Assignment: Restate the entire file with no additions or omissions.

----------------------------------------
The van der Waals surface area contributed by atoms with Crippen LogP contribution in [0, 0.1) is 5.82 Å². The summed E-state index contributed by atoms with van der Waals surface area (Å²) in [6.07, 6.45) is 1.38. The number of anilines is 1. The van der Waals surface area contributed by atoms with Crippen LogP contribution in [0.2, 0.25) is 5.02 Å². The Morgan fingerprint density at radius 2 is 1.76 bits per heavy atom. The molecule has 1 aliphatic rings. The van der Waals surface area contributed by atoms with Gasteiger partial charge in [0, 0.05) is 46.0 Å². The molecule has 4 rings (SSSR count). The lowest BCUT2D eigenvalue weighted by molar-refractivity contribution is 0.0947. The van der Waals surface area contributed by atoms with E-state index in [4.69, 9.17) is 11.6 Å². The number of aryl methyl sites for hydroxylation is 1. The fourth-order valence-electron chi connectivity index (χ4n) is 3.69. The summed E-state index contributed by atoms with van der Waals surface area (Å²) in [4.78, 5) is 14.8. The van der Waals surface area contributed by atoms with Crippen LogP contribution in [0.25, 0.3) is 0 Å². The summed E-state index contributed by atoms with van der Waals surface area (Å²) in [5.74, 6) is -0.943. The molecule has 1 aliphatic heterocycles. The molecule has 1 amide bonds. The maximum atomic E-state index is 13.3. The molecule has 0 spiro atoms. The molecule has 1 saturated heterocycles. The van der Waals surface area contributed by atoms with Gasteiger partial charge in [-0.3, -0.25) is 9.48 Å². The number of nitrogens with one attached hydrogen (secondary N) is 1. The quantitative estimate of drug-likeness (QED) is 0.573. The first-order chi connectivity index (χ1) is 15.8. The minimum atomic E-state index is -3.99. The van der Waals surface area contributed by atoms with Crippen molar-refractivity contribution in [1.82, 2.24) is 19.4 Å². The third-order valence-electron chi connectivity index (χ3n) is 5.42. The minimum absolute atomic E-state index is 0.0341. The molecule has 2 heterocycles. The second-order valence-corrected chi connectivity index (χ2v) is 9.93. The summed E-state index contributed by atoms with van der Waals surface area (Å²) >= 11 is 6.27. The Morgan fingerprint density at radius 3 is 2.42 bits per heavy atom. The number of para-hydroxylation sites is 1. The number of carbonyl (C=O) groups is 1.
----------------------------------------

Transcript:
The van der Waals surface area contributed by atoms with Crippen LogP contribution in [0, 0.1) is 5.82 Å². The summed E-state index contributed by atoms with van der Waals surface area (Å²) in [6.07, 6.45) is 1.38. The number of anilines is 1. The van der Waals surface area contributed by atoms with Crippen LogP contribution in [0.2, 0.25) is 5.02 Å². The Morgan fingerprint density at radius 2 is 1.76 bits per heavy atom. The molecule has 1 aliphatic rings. The van der Waals surface area contributed by atoms with Gasteiger partial charge in [0, 0.05) is 46.0 Å². The molecule has 4 rings (SSSR count). The lowest BCUT2D eigenvalue weighted by molar-refractivity contribution is 0.0947. The van der Waals surface area contributed by atoms with E-state index in [4.69, 9.17) is 11.6 Å². The number of aryl methyl sites for hydroxylation is 1. The fourth-order valence-electron chi connectivity index (χ4n) is 3.69. The summed E-state index contributed by atoms with van der Waals surface area (Å²) in [4.78, 5) is 14.8. The van der Waals surface area contributed by atoms with Crippen LogP contribution in [0.25, 0.3) is 0 Å². The summed E-state index contributed by atoms with van der Waals surface area (Å²) in [5.74, 6) is -0.943. The molecule has 1 aliphatic heterocycles. The molecule has 1 amide bonds. The maximum atomic E-state index is 13.3. The molecule has 0 spiro atoms. The molecule has 1 saturated heterocycles. The van der Waals surface area contributed by atoms with Gasteiger partial charge in [-0.3, -0.25) is 9.48 Å². The number of nitrogens with one attached hydrogen (secondary N) is 1. The quantitative estimate of drug-likeness (QED) is 0.573. The first-order chi connectivity index (χ1) is 15.8. The minimum atomic E-state index is -3.99. The van der Waals surface area contributed by atoms with Crippen molar-refractivity contribution in [1.82, 2.24) is 19.4 Å². The third-order valence-electron chi connectivity index (χ3n) is 5.42. The minimum absolute atomic E-state index is 0.0341. The molecule has 2 heterocycles. The second-order valence-corrected chi connectivity index (χ2v) is 9.93. The summed E-state index contributed by atoms with van der Waals surface area (Å²) >= 11 is 6.27. The Morgan fingerprint density at radius 3 is 2.42 bits per heavy atom. The number of para-hydroxylation sites is 1. The number of carbonyl (C=O) groups is 1.